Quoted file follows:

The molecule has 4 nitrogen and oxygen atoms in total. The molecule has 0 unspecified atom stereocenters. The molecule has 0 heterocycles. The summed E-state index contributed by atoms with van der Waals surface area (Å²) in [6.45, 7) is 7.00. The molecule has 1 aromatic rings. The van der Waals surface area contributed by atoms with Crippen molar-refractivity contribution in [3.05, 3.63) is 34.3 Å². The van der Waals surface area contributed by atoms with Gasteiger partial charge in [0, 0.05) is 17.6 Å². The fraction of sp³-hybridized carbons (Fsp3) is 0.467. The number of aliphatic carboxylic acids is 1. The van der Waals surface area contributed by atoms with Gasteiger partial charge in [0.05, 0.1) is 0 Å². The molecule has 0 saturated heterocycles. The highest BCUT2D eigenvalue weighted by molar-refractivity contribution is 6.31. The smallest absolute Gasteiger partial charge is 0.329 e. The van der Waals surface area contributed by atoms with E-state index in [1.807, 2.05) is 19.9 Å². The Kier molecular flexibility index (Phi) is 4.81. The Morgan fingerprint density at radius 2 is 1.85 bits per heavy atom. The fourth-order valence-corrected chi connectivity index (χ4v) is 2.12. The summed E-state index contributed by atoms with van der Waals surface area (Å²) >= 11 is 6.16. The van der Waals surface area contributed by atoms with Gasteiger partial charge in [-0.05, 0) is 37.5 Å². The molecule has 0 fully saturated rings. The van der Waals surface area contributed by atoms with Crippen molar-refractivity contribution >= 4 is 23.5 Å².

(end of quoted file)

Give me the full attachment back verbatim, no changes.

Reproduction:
The molecule has 4 nitrogen and oxygen atoms in total. The molecule has 0 unspecified atom stereocenters. The molecule has 0 heterocycles. The summed E-state index contributed by atoms with van der Waals surface area (Å²) in [6.45, 7) is 7.00. The molecule has 1 aromatic rings. The van der Waals surface area contributed by atoms with Crippen molar-refractivity contribution in [3.05, 3.63) is 34.3 Å². The van der Waals surface area contributed by atoms with Gasteiger partial charge in [0, 0.05) is 17.6 Å². The fraction of sp³-hybridized carbons (Fsp3) is 0.467. The number of aliphatic carboxylic acids is 1. The van der Waals surface area contributed by atoms with Gasteiger partial charge in [0.05, 0.1) is 0 Å². The molecule has 0 saturated heterocycles. The highest BCUT2D eigenvalue weighted by molar-refractivity contribution is 6.31. The smallest absolute Gasteiger partial charge is 0.329 e. The van der Waals surface area contributed by atoms with E-state index in [1.807, 2.05) is 19.9 Å². The Kier molecular flexibility index (Phi) is 4.81. The Morgan fingerprint density at radius 2 is 1.85 bits per heavy atom. The fourth-order valence-corrected chi connectivity index (χ4v) is 2.12. The summed E-state index contributed by atoms with van der Waals surface area (Å²) >= 11 is 6.16. The van der Waals surface area contributed by atoms with Gasteiger partial charge in [-0.05, 0) is 37.5 Å². The molecule has 0 fully saturated rings. The van der Waals surface area contributed by atoms with Crippen molar-refractivity contribution >= 4 is 23.5 Å².